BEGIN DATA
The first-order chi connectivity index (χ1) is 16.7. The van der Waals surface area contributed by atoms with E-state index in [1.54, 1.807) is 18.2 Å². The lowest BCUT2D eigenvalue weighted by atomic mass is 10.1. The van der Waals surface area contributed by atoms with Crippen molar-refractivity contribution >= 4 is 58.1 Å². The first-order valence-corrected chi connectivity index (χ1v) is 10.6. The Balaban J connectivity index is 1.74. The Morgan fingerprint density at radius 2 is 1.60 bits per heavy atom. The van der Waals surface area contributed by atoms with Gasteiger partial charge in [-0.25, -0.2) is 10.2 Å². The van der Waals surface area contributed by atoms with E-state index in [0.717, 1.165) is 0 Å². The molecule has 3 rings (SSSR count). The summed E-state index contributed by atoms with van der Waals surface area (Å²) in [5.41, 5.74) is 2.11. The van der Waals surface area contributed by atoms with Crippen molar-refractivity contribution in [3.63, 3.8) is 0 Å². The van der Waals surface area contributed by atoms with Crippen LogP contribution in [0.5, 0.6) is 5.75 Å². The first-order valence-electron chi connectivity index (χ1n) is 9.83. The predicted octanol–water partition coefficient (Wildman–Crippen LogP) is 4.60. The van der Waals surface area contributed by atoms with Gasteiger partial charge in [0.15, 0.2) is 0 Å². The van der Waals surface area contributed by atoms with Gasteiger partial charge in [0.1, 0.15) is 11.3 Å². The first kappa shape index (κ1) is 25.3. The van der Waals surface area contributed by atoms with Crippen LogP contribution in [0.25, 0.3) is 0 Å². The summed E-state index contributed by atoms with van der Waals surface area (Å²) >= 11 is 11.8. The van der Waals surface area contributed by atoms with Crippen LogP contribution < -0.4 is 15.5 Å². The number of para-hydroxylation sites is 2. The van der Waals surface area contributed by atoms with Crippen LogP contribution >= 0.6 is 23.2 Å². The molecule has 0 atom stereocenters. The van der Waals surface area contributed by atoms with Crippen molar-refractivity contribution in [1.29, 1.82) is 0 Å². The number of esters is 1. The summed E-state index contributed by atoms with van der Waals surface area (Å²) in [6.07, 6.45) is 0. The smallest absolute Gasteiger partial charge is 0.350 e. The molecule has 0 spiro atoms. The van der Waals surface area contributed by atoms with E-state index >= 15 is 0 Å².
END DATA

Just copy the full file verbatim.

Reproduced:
The first-order chi connectivity index (χ1) is 16.7. The van der Waals surface area contributed by atoms with E-state index in [1.54, 1.807) is 18.2 Å². The lowest BCUT2D eigenvalue weighted by atomic mass is 10.1. The van der Waals surface area contributed by atoms with Crippen molar-refractivity contribution >= 4 is 58.1 Å². The first-order valence-corrected chi connectivity index (χ1v) is 10.6. The Balaban J connectivity index is 1.74. The Morgan fingerprint density at radius 2 is 1.60 bits per heavy atom. The van der Waals surface area contributed by atoms with Gasteiger partial charge in [-0.25, -0.2) is 10.2 Å². The van der Waals surface area contributed by atoms with E-state index in [0.717, 1.165) is 0 Å². The molecule has 3 rings (SSSR count). The summed E-state index contributed by atoms with van der Waals surface area (Å²) in [5.41, 5.74) is 2.11. The van der Waals surface area contributed by atoms with Crippen molar-refractivity contribution in [3.63, 3.8) is 0 Å². The van der Waals surface area contributed by atoms with Crippen LogP contribution in [0.5, 0.6) is 5.75 Å². The first-order valence-electron chi connectivity index (χ1n) is 9.83. The predicted octanol–water partition coefficient (Wildman–Crippen LogP) is 4.60. The van der Waals surface area contributed by atoms with Gasteiger partial charge in [0.15, 0.2) is 0 Å². The van der Waals surface area contributed by atoms with Gasteiger partial charge in [0.1, 0.15) is 11.3 Å². The first kappa shape index (κ1) is 25.3. The van der Waals surface area contributed by atoms with Crippen LogP contribution in [0.25, 0.3) is 0 Å². The summed E-state index contributed by atoms with van der Waals surface area (Å²) >= 11 is 11.8. The van der Waals surface area contributed by atoms with Crippen LogP contribution < -0.4 is 15.5 Å². The number of para-hydroxylation sites is 2. The van der Waals surface area contributed by atoms with Crippen LogP contribution >= 0.6 is 23.2 Å². The molecule has 0 atom stereocenters. The van der Waals surface area contributed by atoms with Crippen molar-refractivity contribution in [1.29, 1.82) is 0 Å². The number of esters is 1. The summed E-state index contributed by atoms with van der Waals surface area (Å²) in [6.07, 6.45) is 0. The smallest absolute Gasteiger partial charge is 0.350 e. The molecule has 0 spiro atoms. The van der Waals surface area contributed by atoms with E-state index >= 15 is 0 Å².